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John Stephen TELEK, Appellant v. Samantha DAUGHERTY (Now Bucher), Appellee.
John Stephen Telek has appealed from the Kenton Family Court's October 21, 2009, domestic violence order (DVO) granted to Samantha Bucher. John challenges the family court's jurisdiction to enter the DVO in this case, as a hearing was held and the DVO was entered more than fourteen days after the emergency protective order (EPO) was entered in violation of KRS 403.740(4) and 403.745. John also challenges the family court's impartiality due to his filing of a petition for writ of prohibition related to this matter as well as the sufficiency of the evidence supporting the entry of the DVO. Because we agree with John that the family court lacked jurisdiction to hold a hearing or enter the DVO, we reverse and remand.
John and Samantha were never married, but have a son in common, J .T., born August 16, 1997. John filed a custody action in Kenton County in 2000 (action No. 00-CI-00155), which is currently pending on appeal to this Court.2 The present domestic violence action arose as a result of an incident on August 17, 2009, when Samantha went to pick up J.T. from football practice. In her domestic violence petition filed the next day, Samantha stated as follows:
At 7:30 pm, I attempted to pick up my son from football practice. Mr. Telek advised me that he was taking him home to his house, and that I could pick my son up at 8:30 pm. I reminded him that he was violating a court order and he stated “I wasn't found in contempt for that.” As a[sic] stood by the passenger side door telling my son to come with me, Mr. Telek grabbed me by the wrist and yanked me. I told him to get his hands off me, and he shoved me out of the way. I yelled to a father of one of my son's teammates to help me. He stopped to see what was going on and Mr. Telek backed off. Mr. Telek had been sentenced to jail time for violating multiple court orders just hours earlier by Judge Mehling in Kenton Family Court. All three of my children witnessed the incident.
Kenton Family Court Judge Lisa Bushelman entered an EPO on August 18, 2009, restraining John from committing any further acts of abuse or threats of abuse and from any contact or communication with Samantha. The EPO also required John to remain 500 feet away from her and her family at all times. The EPO was to be effective until August 26, 2009, the date on which the hearing was scheduled. John received service of the EPO on the date of its entry.
The parties appeared before Judge Christopher Mehling (who is also the presiding judge in the custody action) on August 26, 2009, in accordance with the EPO. Joshua Crabtree, J.T.'s guardian ad litem in the custody action, was not present that day, but had spoken with John's counsel prior to the court appearance. John's counsel reported that the GAL wanted to talk with J.T. about the incident and asked that the domestic violence issue be heard with issues pending in the custody action at the same time. The family court, in agreement with the suggestion that all matters be heard together, instructed the parties to get a date from Veronica for a hearing and stated that it would reissue the EPO every two weeks until the hearing took place. It did not require the parties to appear at those court dates when the EPO was to be reissued. The parties obtained a hearing date of November 13, 2009. In accordance with its statement from the bench, the family court reissued the EPO with a hearing date of September 9, 2009, and further ordered the parties to use third party child exchanges. When John appeared on September 9th, the court reiterated that the parties need not appear at the domestic violence docket call, as the hearing would be held at a date and time outside of that docket. The EPO was reissued that day, and the next hearing was set for September 23, 2009.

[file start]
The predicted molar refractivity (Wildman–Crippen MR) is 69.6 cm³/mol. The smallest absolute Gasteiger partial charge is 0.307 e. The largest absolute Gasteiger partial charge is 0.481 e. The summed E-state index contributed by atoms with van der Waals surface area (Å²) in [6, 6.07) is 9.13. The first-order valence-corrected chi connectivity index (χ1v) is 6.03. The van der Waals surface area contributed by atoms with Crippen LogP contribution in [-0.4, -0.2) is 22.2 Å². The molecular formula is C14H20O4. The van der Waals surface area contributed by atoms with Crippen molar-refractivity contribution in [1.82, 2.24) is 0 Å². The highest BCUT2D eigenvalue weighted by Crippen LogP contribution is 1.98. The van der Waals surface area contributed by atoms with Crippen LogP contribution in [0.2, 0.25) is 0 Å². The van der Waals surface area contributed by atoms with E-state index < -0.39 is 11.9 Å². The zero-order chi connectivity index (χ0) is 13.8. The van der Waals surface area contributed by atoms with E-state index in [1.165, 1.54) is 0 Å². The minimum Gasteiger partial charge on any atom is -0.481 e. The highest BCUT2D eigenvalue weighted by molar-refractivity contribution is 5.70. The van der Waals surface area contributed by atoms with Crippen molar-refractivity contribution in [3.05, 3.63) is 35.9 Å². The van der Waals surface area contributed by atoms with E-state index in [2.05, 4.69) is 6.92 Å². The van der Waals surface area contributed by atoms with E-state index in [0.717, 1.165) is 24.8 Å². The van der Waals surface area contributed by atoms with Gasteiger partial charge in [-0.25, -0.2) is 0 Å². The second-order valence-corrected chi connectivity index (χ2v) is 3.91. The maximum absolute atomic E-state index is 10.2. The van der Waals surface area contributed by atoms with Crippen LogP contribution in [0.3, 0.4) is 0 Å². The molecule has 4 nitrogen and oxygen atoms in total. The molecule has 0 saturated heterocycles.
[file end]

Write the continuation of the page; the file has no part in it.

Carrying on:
On September 22, 2009, the day before the next scheduled hearing date, John filed a motion to dismiss the EPO. He argued that the EPO expired fourteen days after its original issuance date when no hearing had been held, so that the family court did not have jurisdiction to hold a hearing and consider the merits of the domestic violence petition. The following day, the parties argued the merits of this motion before Special Judge Steven Hayden. While the GAL agreed with John that his argument was legally correct, Samantha stated that John's attorney had requested the postponement so that the GAL could speak with J.T. and that she had been prepared to testify on August 26th. She also pointed out that they had both agreed to the November 13th hearing date. Special Judge Hayden deferred a ruling on the motion to dismiss to a later date, reissued the EPO, and set the next hearing date for October 7, 2009.
John filed a petition with this Court on September 29, 2009, seeking a writ of prohibition to prevent Judge Mehling and Special Judge Hayden from enforcing orders relating to the repeated issuance of the EPO entered August 18th. As in his motion to dismiss, John asserted that the family court lacked jurisdiction to reissue the EPO or to hold a hearing more than fourteen days from the date the EPO was originally entered, as such action would be in violation of KRS 403.740(4). He also objected to the restraint the EPO placed upon his ability to attend J.T.'s school and sports functions. On October 16, 2009, this Court granted limited intermediate relief regarding John's attendance at J.T.'s sports games and practices, but declined to grant any further relief. The petition was later denied as moot when the DVO that is the subject of this appeal was entered.
The family court ultimately held a hearing on the domestic violence petition on October 21, 2009. Prior to the start of the hearing, John again raised the subject of his motion to dismiss. The family court denied the motion and proceeded with the hearing.
Samantha testified in accordance with her petition regarding what took place on the evening of August 17, 2009. She testified that while she had not been injured, she had been afraid. John disagreed with Samantha's version of events and testified that he did not grab her or shove her. Rather he stated that Samantha grabbed his hand. Finally, the GAL briefly testified regarding his discussion with J.T. The GAL stated that J.T. indicated to him that nothing had occurred that day.